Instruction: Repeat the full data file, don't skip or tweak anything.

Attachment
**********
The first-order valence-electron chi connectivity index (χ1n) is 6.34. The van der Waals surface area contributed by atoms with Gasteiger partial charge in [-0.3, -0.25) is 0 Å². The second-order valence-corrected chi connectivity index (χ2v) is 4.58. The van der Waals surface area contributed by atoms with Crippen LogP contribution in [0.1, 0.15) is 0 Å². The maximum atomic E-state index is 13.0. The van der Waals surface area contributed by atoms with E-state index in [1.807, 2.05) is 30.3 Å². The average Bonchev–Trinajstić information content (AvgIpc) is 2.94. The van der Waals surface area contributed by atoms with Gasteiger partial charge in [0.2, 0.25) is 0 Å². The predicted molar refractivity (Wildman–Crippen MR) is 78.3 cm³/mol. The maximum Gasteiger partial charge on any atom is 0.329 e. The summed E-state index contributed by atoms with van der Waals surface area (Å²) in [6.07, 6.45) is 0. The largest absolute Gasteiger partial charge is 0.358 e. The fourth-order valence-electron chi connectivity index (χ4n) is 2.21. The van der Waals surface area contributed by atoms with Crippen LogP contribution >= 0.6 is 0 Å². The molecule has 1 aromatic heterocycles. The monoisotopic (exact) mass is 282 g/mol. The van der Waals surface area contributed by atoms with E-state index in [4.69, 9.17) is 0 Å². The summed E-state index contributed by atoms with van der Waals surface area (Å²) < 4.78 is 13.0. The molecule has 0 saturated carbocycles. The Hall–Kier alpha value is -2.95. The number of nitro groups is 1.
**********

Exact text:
The first-order valence-electron chi connectivity index (χ1n) is 6.34. The van der Waals surface area contributed by atoms with Gasteiger partial charge in [-0.3, -0.25) is 0 Å². The second-order valence-corrected chi connectivity index (χ2v) is 4.58. The van der Waals surface area contributed by atoms with Crippen LogP contribution in [0.1, 0.15) is 0 Å². The maximum atomic E-state index is 13.0. The van der Waals surface area contributed by atoms with E-state index in [1.807, 2.05) is 30.3 Å². The average Bonchev–Trinajstić information content (AvgIpc) is 2.94. The van der Waals surface area contributed by atoms with Gasteiger partial charge in [0.2, 0.25) is 0 Å². The predicted molar refractivity (Wildman–Crippen MR) is 78.3 cm³/mol. The maximum Gasteiger partial charge on any atom is 0.329 e. The summed E-state index contributed by atoms with van der Waals surface area (Å²) in [6.07, 6.45) is 0. The largest absolute Gasteiger partial charge is 0.358 e. The fourth-order valence-electron chi connectivity index (χ4n) is 2.21. The van der Waals surface area contributed by atoms with Crippen LogP contribution >= 0.6 is 0 Å². The molecule has 1 aromatic heterocycles. The monoisotopic (exact) mass is 282 g/mol. The van der Waals surface area contributed by atoms with E-state index in [4.69, 9.17) is 0 Å². The summed E-state index contributed by atoms with van der Waals surface area (Å²) < 4.78 is 13.0. The molecule has 0 saturated carbocycles. The Hall–Kier alpha value is -2.95. The number of nitro groups is 1.